About the premiere of Giuseppe Verdi’s opera Don Carlo at the Mariinsky Theatre.
On the eve of the two hundredth anniversary of the birth of Giuseppe Verdi, the Mariinsky Theatre is staging a new production of the opera Don Carlo. The premiere performances will take place on 29 and 30 November and 4 and 30 December. This will be the fourth production of Don Carlo at the Kirov-Mariinsky Theatre (previous productions dating from 1976, 1992 and 1999) and the first production of the composer’s own final five-act version in Italian, the so-called “Modena version” of 1886.
The premiere of the opera Don Carlo to a libretto by Franзois Joseph Mйry and Camille du Locle after the eponymous drama by Friedrich Schiller, one of Verdi’s favourite playwrights, took place on 11 March 1867 at the Grand Opйra in Paris.
Don Carlo was first performed in Russia on 20 December 1868 when it was staged at St Petersburg’s Bolshoi Theatre by the Imperial Italian Opera Company.
Almost twenty years later, in 1884 Verdi created a new version of his opera in four acts with a text revised by the Italian librettist Antonio Ghislanzoni. In Modena in 1886 came the first performance of yet another version of the opera – the most complete version in five acts once more and now in Italian.
In Russia, following the first production of Don Carlo in Italian the opera was dropped for a lengthy period due to the censor. In 1917 Fyodor Chaliapin gained permission for a production of Don Carlo at the Bolshoi Theatre in Moscow, where at the premiere on 10 February he himself performed the role of King Filippo which for many years to come defined the tradition of the musical and stage image of this character.
The opera Don Carlo for the Opera de Paris forced Verdi to work in the genre of “grand opera.” The complex historical background of the plot – tangled political lines and the pyres of the Inquisition – allowed Verdi to create a monumental canvas with vivid crowd scenes, while the passions and family peripeteia of the story gave the composer incredible opportunities to create psychologically intense musical images and characters.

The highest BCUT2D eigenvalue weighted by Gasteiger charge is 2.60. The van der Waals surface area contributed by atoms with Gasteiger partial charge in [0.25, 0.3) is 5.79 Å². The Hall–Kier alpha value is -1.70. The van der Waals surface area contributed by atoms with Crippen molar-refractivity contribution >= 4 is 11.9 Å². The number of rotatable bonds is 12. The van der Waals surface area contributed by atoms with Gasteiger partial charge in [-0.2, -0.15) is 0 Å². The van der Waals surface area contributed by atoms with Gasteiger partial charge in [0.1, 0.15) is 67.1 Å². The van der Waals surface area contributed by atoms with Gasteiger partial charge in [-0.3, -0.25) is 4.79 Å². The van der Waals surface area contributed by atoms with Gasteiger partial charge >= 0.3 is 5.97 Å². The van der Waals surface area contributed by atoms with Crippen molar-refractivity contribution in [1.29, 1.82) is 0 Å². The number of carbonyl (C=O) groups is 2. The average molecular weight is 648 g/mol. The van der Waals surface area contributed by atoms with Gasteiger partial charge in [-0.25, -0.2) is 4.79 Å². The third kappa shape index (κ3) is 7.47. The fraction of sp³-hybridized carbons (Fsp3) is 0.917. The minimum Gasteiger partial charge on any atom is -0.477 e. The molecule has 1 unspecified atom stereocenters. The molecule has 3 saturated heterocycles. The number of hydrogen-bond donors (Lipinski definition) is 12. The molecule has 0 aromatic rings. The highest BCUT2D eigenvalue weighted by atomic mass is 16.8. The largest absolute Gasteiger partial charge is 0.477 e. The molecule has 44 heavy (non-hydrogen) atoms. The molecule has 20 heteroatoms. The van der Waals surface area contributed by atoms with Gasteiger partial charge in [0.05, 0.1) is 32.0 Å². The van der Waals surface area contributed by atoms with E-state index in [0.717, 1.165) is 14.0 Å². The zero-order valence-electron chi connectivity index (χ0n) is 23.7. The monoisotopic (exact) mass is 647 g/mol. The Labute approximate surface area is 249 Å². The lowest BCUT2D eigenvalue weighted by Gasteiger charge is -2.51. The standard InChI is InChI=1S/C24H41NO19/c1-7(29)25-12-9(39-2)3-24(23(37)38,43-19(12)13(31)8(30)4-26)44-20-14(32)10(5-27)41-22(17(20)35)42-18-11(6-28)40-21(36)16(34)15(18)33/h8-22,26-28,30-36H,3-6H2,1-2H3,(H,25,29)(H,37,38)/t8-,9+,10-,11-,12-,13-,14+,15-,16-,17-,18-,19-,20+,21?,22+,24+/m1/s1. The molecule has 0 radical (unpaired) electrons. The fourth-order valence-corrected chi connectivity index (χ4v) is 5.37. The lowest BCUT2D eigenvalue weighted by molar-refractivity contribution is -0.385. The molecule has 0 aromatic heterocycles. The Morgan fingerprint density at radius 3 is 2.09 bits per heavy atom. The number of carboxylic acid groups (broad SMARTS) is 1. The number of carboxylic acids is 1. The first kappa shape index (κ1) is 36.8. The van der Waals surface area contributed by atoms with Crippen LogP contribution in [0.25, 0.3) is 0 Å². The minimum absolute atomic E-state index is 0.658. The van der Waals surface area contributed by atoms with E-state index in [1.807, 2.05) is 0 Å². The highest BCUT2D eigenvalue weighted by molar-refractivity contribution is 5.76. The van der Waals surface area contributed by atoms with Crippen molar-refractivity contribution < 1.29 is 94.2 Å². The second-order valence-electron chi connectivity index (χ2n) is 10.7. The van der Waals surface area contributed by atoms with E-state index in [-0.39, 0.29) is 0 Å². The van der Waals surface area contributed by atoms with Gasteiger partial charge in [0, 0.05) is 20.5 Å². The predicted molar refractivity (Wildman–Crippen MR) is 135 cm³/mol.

At the Mariinsky Theatre, the opera Don Carlo is being produced by the Italian stage director Giorgio Barberio Corsetti.
Corsetti about Don Carlo: “Verdi’s Don Carlo is a very dark opera, it’s a kind of nightmare. The blind Grand Inquisitor is himself the embodiment of darkness. The darkness moves with the characters. In many late 16th century portraits the background is almost entirely black. The artist placed his image in no specific time but rather in eternity with no temporal context whatsoever. I didn’t want to have any historical reconstructions, here the story is a kind of sign, a hint. Of course, it contains eternal problems: relationships with power, relationships with a father and relationships with history.”
Giorgio Barberio Corsetti has been a recipient of the Prix Europe Nouvelles Rйalitйs Thйвtrales and frequently works in opera; he is known primarily for using video graphics in his productions. His first opera production was Donizetti’s Maria di Rohan at the Teatro la Fenice (1999). This was followed by the diptych of Poulenc’s La Voix humaine and Schoenberg’s Erwartung in Palermo, Puccini’s La Bohиme in Messina, Tosca in Florence, Bacalov’s Stabat mater in Rome and Turandot at La Scala in 2011, the premiere of which was conducted by Valery Gergiev. At the Thйвtre du Chвtelet, Corsetti has staged Gualtiero Dazzi’s Le Luthier de Venise (2004), Rossini’s La pietra del paragone (2007) and Pop’pea, an interpretation of Monteverdi’s opera L’incoronazione di Poppea using video materials and elements of pop culture (2012). Don Carlo is the second opera the stage director has undertaken, preceded by Falstaff at the Opйra National du Rhin in Strasbourg; March 2013 will see a production of Macbeth at La Scala with maestro Gergiev conducting. In 1999 Corsetti became Artistic Director of the theatre division of Venice’s biennale. 2002 saw the emergence of a new project of Corsetti’s FattoreK company entitled Metamorfosi – festival di confine tra teatro e circo, a circus and theatre festival organised together with the City of Rome Government.
The production team also includes Giorgio Barberio Corsetti and Cristian Taraborelli as Set Designers, Cristian Taraborelli and Angela Buscemi as Costume Designers, Fabrice Kebour as Lighting Designer, Luca Attilii and Fabio Iaquone as Video Designers and Roberto Aldorasi as Choreographer.
The lead roles in the opera Don Carlo are being rehearsed by Yevgeny Nikitin, Mikhail Kit and Mikhail Petrenko (Filippo II, the King of Spain), Akhmed Agadi, Avgust Amonov and Viktor Lutsyuk (Don Carlo, the Infante of Spain), Alexander Gergalov, Vasily Gerello and Vladimir Moroz (Rodrigo, the Marquis of Posa), Sergei Aleksashkin, Ilya Bannik and Mikhail Kolelishvili (the Grand Inquisitor), Irma Dzhigolaty, Anna Markarova, Yekaterina Shimanovich and Viktoria Yastrebova (Elisabeth de Valois) and Zlata Bulycheva, Olga Savova and Nadezhda Serdyuk (Princess Eboli).
The Musical Director of the production is Valery Gergiev, the Stage Director Giorgio Barberio Corsetti.